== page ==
1996 just kept on getting better for Zidane. He helped his new team, Champions League holders Juventus, to the European Super Cup and Intercontinental Cup before the year was out.

The 1996-97 season saw Zidane grow even more experienced, and become even more skilled. His tireless and astute midfield play took Juventus to a second successive European Cup final, which they lost.

He also helped them to the Serie A title, and the Italian Super Cup. Zidane was fast becoming one of the most well known, and talented players in the world.

While '96 and '97 were good years for Zizou, none could come close to what was to happen in 1998. Much hype surrounded the World Cup, which was to be held in France.

Zidane showed good form leading up the tournament, helping Juventus to yet another European Cup final, again losing, and another Serie A title.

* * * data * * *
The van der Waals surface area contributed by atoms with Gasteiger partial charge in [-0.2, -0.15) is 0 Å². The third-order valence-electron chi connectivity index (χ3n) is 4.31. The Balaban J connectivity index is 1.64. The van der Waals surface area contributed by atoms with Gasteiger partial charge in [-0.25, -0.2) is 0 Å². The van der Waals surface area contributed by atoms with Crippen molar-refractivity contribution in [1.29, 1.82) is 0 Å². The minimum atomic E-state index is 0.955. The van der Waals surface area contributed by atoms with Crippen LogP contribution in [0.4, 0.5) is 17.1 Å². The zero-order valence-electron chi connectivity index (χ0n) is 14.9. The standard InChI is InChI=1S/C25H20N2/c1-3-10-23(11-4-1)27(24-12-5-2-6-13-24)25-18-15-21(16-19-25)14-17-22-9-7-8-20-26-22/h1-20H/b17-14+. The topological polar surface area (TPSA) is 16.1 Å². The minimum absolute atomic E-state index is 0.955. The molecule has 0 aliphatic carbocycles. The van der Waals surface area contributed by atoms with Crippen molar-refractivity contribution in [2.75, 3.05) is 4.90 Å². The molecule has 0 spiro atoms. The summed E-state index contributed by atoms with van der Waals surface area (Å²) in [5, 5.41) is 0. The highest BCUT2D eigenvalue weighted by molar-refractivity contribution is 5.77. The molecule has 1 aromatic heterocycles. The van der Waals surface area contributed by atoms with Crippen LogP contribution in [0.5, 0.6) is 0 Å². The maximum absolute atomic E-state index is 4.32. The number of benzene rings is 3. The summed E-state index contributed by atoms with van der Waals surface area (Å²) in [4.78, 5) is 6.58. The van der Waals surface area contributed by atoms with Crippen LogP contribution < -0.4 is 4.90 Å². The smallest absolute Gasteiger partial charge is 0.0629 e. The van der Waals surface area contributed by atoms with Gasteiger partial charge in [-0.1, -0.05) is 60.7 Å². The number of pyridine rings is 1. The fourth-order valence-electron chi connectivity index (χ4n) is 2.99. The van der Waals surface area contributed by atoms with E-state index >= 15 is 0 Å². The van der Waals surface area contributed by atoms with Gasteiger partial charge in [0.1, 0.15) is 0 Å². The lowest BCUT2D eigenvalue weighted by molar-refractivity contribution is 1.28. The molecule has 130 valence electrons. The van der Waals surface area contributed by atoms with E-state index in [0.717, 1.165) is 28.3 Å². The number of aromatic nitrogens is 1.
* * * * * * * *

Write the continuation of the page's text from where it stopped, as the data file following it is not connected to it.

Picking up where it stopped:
Then came the World Cup. France weren't expected to do too well. The French public were thinking more of world humiliation than world domination.

But Zinedine Zidane, Didier Deschamps, Laurent Blanc and co, worked their magic. After battling their way into the final, they came up against Ronaldo's Brazil.

It was a battle of the two modern day greats—Ronaldo and Zidane. Unfortunately, Ronaldo was violently sick the night before the game, and many people think that was the main factor behind the events of the day.

Zidane opened the scoring, with a relatively rare header. France, who before the tournament were barely dreaming of success, were now 1-0 up in the final. Ronaldo seemed far from his best. This took the wind out of Brazil's sails and blew it into the French ones.

Zidane later scored with another header, before Emmanuel Petit scored on the counter attack in the 90th minute to give France an unlikely triumph, a 3-0 win over Brazil.

For his performance in the final, and throughout the tournament, Zidane was voted as the European Player of the Year, an award soon followed by World Player of the Year.